Aromatic π-stacking in solution as revealed through the aggregation of phenylacetylene macrocycles

Ashok S. Shetty, Jinshan Zhang, Jeffrey S. Moore

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Aggregation of phenylacetylene macrocycles (PAMs) in solution has been studied by 1H NMR spectroscopy and vapor pressure osmometry. The association constant for dimerization, K(assoc), has been determined by curve fitting the concentration dependence of 1H NMR chemical shifts to a model for monomer-dimer equilibrium. The reliability of the NMR-determined aggregation constants and aggregate size have been independently verified by vapor pressure osmometry measurements. Thermodynamic parameters for association have been obtained from van 't Hoff analyses which show the aggregation to be favored enthalpically. The aggregation of PAMs bearing various endo- and exo-annular functional groups and PNMs of different geometry and ring size has been studied. The type of pendant functional groups and the manner in which these groups are arranged on the macrocycle is shown to strongly influence self-association. PAMs substituted with electron withdrawing groups (e.g., esters) are more strongly associated than those bearing electron donating groups (e.g., alkyl ethers) or macrocycles bearing a combination of the two substituents. The type of alkyl substituent on the ester or ether group is less important as long as the substituent is not branched and is exo-annular. Endo-annular alkyl ethers as well as branched exoannular alkyl esters severely disrupt aggregation. Rigidity of the macrocycle also influences self-association. In contrast to hexameric macrocycles, similarly substituted open-chain oligomers and a nonplanar macrocycle show much weaker association. These findings are discussed in the context of face-to-face π-π interactions between aromatic rings. Consideration has also been given to π-π interactions between aromatic and ethynyl groups and between a pair of acetylenes, but these are concluded to be less significant based on an analysis of data from the Cambridge Structural Database.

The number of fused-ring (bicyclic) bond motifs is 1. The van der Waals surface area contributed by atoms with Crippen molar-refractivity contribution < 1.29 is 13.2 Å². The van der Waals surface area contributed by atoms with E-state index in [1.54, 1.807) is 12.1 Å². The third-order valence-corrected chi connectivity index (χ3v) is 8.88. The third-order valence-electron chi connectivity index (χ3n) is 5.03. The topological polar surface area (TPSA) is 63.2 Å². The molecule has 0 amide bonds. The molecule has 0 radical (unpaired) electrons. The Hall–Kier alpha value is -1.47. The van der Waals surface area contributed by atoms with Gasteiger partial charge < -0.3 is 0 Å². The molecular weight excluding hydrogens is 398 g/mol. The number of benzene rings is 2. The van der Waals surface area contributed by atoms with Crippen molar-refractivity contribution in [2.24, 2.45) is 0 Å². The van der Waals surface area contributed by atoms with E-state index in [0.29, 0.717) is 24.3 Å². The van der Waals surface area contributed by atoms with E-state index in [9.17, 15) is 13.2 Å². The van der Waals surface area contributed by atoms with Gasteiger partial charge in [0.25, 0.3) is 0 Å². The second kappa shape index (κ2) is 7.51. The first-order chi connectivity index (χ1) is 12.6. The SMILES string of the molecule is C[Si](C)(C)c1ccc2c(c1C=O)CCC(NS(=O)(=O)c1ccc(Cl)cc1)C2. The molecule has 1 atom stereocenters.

Original languageEnglish (US)
Pages (from-to)1019-1027
Number of pages9
JournalJournal of the American Chemical Society
Issue number5
StatePublished - Jan 1 1996

ASJC Scopus subject areas

  • Catalysis
  • Chemistry(all)
  • Biochemistry
  • Colloid and Surface Chemistry


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